Proverb 14:17 – “He that is soon angry dealeth foolishly.” If we’ve learned anything thus far in Proverbs , foolish behavior is opposed to Christian behavior. In this case, the word “soon” – in this “soon angry” – is interesting. It is rarely used, but twice as often as “soon” it is translated “small” and once even “few.” So this verse is referring to the person who QUICKLY gets angry over LITTLE things. ( Isn’t that a relief? Because you and I never get angry over little things – only really big things. )

“He that is slow to wrath is of great understanding: but he that is hasty of spirit exalteth FOLLY.” Elsewhere Solomon adds, “A wrathful man stirreth up strife: but he that is slow to anger appeaseth strife.” What is it to appease? It is to bring something to rest, to quiet a situation; to create tranquility.

Sometimes where this word is used, the subject it the Lord,

but it is used in such a way that there is still a lesson for us.

Proverb 24:17-18 – “Rejoice not when thine enemy falleth, and let not thing heart be glad when he stumbleth. Lest the LORD see it, and it displease him, and he turn away his wrath from him” to you. Our anger against someone who transgresses against us …. Our happiness at the judgment which might fall upon him …. Our pleasure at seeing him hurt in the same way that he hurt us …. always catches the eye of the omniscient God. The Lord may choose to teach US a lesson, when we think that only the other man deserves it.

Paul’s words in Romans 12 reflect on what Solomon is saying – “Dearly beloved, avenge not yourselves, but rather give place unto wrath: for it is written, Vengeance is mine; I will repay, saith the Lord.” Christian, set your anger down and let the Lord deal with the man who got you so riled up.

Since there is no flat condemnation of anger, saved sinners, think they can excuse their anger. Paul’s words to the Ephesians “Be ye angry, and sin not: let not the sun go down upon your wrath” are used as an excuse to check our watches. “Oh, good, the sun is still up, so I have a Biblical mandate to be furious at you.” “Your sin is an offence against God, therefore I have every right to attack you.” “Your doctrine is different than mine, and that makes me so angry I could spit.” “God has appointed ME to defend HIS honor.” Has He really? Is the Omnipotent God been so weakened that He needs you to be angry or to hate someone on His behalf?

Proverbs provides us with ways in which to respond to the temptation of anger. It says keep yourself under control. “A fool uttereth all his mind: but a wise man keepeth it in till afterwards” when our hearts are not quite so inflamed. Overlook those offences against you. ” The discretion of a man deferreth his anger; and it is his glory to pass over a transgression.” Do your best to appease the angry person, whenever that is possible. “A soft answer turneth away wrath: but grievous words stir up anger.” And whenever possible, deliberately avoid angry people. “Make no friendship with an angry man; and with a furious man thou shalt not go: Lest thou learn his ways, and get a snare to thy soul.” And it may not be a matter of intentionally learning his ways, but we can subconsciously pick up his ways.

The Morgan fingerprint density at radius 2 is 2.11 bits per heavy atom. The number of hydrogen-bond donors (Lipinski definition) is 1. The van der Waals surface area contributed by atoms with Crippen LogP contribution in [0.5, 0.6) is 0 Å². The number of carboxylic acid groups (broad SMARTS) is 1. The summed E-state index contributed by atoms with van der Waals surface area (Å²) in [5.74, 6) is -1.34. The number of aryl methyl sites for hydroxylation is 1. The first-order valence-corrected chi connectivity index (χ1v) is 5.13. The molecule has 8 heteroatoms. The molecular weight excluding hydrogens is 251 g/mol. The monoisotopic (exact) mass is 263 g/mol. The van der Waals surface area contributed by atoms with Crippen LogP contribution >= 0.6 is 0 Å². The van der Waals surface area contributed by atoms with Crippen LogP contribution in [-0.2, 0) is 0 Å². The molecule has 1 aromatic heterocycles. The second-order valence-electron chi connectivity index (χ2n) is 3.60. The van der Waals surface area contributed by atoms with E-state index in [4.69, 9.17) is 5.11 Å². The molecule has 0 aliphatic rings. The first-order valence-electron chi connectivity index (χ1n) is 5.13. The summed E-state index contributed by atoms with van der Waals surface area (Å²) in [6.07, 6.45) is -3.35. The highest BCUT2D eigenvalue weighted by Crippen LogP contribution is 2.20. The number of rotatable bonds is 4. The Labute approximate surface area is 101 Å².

But why does Solomon say “Make no friendship with an angry man”? It might be argued that we should try our best to become that man’s friend. We might be able to defer his wrath, and help him to become a better servant of God. And perhaps that is an exercise well worth attempting. Also, if he is a lost man, when he sees his sin with our help, he might be lead to the Saviour. When it becomes obvious he is going to remain an angry man, it might be dangerous to befriend him. “An angry man stirreth up strife, and a furious man aboundeth in transgression.” When that angry man stirs up the hornet’s nest you may be stung. Or the chastisement of God may soon fall on him, and there could be collateral damage – you. As the angry man’s friend, the stench of his sin may seep into your clothing and others may smell him on you.

The Lord Jesus has said, “Whosoever is angry with his brother without a cause shall be in danger of the judgment…” “It’s sure a good thing that I have a good reason to be angry.” Are you absolutely sure of that? James added, “Wherefore my beloved brethren let every man be swift to hear, slow to speak, slow to wrath.” Reiterating what Solomon says in our opening scripture – “He that is soon angry dealeth foolishly.”